19 September 2018
Improving superannuation settings will lead to better retirement outcomes for women
The Association of Superannuation Funds of Australia (ASFA) welcomes the Federal Opposition’s announcement of a package of proposed reforms to improve retirement outcomes for women.
ASFA CEO Dr Martin Fahy said the package recognised important social policy issues that arise due to women’s lower super balances and that narrowing the gap would lead to better standards of living in retirement for women.
“Structural policy reform to protect and enhance the economic security of women in retirement is something that ASFA has long advocated for. It is of critical importance to ensure that women are not condemned to experiencing poverty, and even homelessness, in retirement.”
Dr Fahy said the reduction to zero of the $450 threshold will be especially beneficial to low income and casual employees, the majority of who are women, giving them an entitlement to super that higher paid employees have as a right.
Payment of super on parental leave payments addresses the issue of broken working patterns due to caring responsibilities and recognises that income replacement should incorporate super.
Amending the Sex Discrimination Act will allow employers to contribute more super for their female employees.
“This recognises that women, on average, live longer than men and also tend to bear the load of caring responsibilities, especially for young children, and as a consequence experience more broken working patterns.”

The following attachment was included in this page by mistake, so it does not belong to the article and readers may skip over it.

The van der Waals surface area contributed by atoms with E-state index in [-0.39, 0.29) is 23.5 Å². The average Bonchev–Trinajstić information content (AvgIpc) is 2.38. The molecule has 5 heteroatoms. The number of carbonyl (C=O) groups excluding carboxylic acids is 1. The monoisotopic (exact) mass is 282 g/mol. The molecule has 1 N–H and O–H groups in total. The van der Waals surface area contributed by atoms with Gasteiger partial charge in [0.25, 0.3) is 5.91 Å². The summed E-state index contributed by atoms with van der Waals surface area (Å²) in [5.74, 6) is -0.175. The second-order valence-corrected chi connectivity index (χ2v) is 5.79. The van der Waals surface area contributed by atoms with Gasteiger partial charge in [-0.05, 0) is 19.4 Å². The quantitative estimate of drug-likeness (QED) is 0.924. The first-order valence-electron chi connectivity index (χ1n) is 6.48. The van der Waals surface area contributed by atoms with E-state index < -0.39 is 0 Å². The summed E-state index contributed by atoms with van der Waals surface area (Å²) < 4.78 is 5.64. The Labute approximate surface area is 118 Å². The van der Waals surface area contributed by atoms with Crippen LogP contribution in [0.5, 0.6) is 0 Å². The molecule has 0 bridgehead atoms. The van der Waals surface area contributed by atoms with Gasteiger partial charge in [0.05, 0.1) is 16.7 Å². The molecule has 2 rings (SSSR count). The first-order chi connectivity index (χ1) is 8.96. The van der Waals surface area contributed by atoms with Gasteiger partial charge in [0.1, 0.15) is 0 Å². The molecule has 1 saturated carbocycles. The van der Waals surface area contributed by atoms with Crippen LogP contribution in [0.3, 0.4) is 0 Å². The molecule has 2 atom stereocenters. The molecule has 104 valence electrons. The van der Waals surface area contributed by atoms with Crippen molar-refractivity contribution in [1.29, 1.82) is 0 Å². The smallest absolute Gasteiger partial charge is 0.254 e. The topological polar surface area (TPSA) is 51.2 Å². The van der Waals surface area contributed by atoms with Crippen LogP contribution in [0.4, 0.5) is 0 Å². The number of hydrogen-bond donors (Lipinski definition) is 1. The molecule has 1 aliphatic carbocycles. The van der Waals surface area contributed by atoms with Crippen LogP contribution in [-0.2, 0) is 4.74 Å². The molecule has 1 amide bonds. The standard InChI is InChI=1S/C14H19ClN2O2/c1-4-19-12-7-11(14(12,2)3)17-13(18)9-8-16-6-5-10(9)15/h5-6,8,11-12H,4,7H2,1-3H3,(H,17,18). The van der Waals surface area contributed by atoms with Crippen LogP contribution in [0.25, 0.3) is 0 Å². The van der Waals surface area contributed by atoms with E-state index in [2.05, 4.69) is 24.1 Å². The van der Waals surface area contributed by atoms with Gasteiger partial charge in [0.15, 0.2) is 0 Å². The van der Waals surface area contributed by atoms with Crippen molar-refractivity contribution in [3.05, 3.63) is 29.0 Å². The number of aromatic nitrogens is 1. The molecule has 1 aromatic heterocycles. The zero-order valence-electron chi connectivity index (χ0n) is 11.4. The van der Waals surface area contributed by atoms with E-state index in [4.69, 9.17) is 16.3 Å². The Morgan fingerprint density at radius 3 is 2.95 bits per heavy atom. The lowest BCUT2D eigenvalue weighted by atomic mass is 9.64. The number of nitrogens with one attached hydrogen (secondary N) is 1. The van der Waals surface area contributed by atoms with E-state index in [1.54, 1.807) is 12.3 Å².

Dr Fahy said there have been some positive initiatives by Government in recent years, such as continuing the refunding of superannuation tax for low income earners and allowing the ability to carry forward unused concessional caps.
“Measures such as those announced today will continue a positive trajectory in the system towards closing the retirement savings gap for women.”
HILDA data prepared for ASFA indicates that in 2014 around 50 per cent of women aged 55 to 59 had a very low super balance (nil to $50,000) compared to 33 per cent of men. For women in that age group who are divorced or widowed the percentage with low balances is even higher.
However ABS statistics show that account balances have grown strongly in recent years, with the disparity between women and men decreasing in the two years to 2015-16.
For further information, please contact:
Media Manager, 0451 949 300.
ASFA is the peak policy, research and advocacy body for Australia’s superannuation industry. It is a not-for-profit, sector-neutral, and non-party political, national organisation. ASFA’s mission is to continuously improve the superannuation system, so all Australians can enjoy a comfortable and dignified retirement.